How To Develop Your Restaurant’s Brand

Branding is your restaurant's personality. Express yourself effectively and the business will follow.

What is your identity going to be in the marketplace?

Every restaurant needs a brand. And it isn’t just about your logo, your property’s atmosphere, or the way you treat your customers. It’s about the experience you create using every tool at your disposal.

Proper branding gives you the opportunity to differentiate yourself, create trust with your prospects and customers, and demonstrate what makes you unique.

Without branding, you have no way to stand out from the crowd. You’ll blend in with all the other generic dining options that are available to consumers – even if you have something special to offer them.

To create a loyal customer base and be remembered, you need to establish your brand identity.

The 6 Elements That Make Up Your Restaurant’s Brand

From a broader perspective, there are essentially six items that make up the total customer experience. They are:

  1. Your logo and other graphical assets. Your logo shouldn’t just be pretty – it should convey exactly what you’re about, whether that’s distinctive steak sandwiches or world-class soufflés. The same goes for your website, menus, signage, and so on.
  2. Your photography. High-quality, professional photography is a must if you want to compete in today’s marketplace. Food photography is particularly important, but you should also have great photos of your building’s interior.
  3. Your messaging. This is what you say about your brand. You cannot control what bloggers, online reviewers, or the media says about you. But oftentimes, they will base it on the information that you provide on your website and elsewhere. So, craft your messaging to tell your story, and say what you want it to say.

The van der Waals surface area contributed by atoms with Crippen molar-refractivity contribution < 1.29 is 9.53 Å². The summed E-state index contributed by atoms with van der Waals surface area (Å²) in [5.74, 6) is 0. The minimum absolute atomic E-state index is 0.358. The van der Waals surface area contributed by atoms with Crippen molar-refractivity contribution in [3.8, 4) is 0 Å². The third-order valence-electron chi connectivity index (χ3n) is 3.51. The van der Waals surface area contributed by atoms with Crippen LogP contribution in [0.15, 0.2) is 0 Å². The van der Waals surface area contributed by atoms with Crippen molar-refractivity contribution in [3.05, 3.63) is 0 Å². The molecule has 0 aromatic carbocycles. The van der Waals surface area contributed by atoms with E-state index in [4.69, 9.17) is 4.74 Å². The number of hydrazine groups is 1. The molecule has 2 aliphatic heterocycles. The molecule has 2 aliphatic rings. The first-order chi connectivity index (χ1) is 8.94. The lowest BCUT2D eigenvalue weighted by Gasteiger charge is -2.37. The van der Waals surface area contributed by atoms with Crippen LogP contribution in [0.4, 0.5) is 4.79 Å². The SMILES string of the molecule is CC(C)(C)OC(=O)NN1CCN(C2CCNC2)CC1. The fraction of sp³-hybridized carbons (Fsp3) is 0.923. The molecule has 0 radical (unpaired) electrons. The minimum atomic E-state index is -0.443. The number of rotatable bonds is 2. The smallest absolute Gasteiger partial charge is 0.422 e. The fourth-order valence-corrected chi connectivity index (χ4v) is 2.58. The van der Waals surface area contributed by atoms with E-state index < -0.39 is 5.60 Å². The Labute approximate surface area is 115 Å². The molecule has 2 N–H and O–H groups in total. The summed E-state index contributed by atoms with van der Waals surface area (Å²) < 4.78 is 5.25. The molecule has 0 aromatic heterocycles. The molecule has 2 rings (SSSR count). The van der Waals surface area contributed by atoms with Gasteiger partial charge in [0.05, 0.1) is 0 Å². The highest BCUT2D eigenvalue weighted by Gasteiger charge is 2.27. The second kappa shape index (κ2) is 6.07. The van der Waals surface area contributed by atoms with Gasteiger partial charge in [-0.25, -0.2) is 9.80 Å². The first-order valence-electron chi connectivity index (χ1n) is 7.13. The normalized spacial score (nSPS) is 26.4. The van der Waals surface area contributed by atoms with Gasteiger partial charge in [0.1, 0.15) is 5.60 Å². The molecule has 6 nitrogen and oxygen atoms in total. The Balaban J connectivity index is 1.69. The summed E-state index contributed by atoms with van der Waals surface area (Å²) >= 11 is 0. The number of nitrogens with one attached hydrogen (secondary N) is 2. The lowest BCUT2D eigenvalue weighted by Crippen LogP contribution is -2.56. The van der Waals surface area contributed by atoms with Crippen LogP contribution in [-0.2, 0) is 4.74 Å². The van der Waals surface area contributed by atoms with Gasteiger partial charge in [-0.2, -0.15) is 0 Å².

4. Your restaurant’s atmosphere. The exterior and interior of your restaurant will leave an impression on your customers. From the architecture and the décor to the ambiance you create, it all factors into customer experience, and therefore your brand.
  5. Your food. Virtually no entrepreneur gets into the restaurant business thinking that food is an insignificant part of their brand. You can have a strong brand and so-so food and be successful, or you can have a weaker brand and amazing food, but there’s no way to outwork your competition without knowing exactly where you stand among your peers.
  6. Your staff. How do your team members treat your customers? What values have you instilled in them? What is your company culture? Extraordinary customer service always makes an impact.

How To Craft Your Brand

Developing your brand isn’t an easy process. If it were, every business would have a strong, recognizable brand that everybody loves. That simply isn’t the case.

To develop an effective brand, you must research and brainstorm extensively. You must know:

  • Know who you are and what you stand for. What are your values? You should be “living them out loud” so anyone who comes in contact with you knows exactly what you’re about. You should amplify your values instead of hiding them. The first sentence in Starbucks’ mission statement is “Our mission: to inspire and nurture the human spirit – one person, one cup and one neighborhood at a time.” What is your mission?
  • Who your customers are and what appeals to them. You can position your restaurant any way you want to – assuming you don’t care how much business you generate. But “I don’t care how much money I make”, said no entrepreneur ever. You must craft a brand that appeals and draws your target audience. You need to find out what they like about the establishments they regularly visit.
  • How to stand out from your competitors. Consumers have more choice than ever. So, why are they going to come to you in the first place, and what’s going to keep them coming back? Without knowing what your competition is doing, you’ll be shooting in the dark. There are a lot of factors that can cause your company stand out, but you’ll be hard-pressed to find any that don’t relate back to your brand in some way.

Conclusion

Once you’ve collected the data you need, you’re ready to move into the design phase. But without the help of a professional, you’ll find it challenging to put it all together in a cohesive whole. Even more so if you’re on a tight deadline for launch day or a re-brand campaign. Don’t go it alone – get the help you need to make it happen.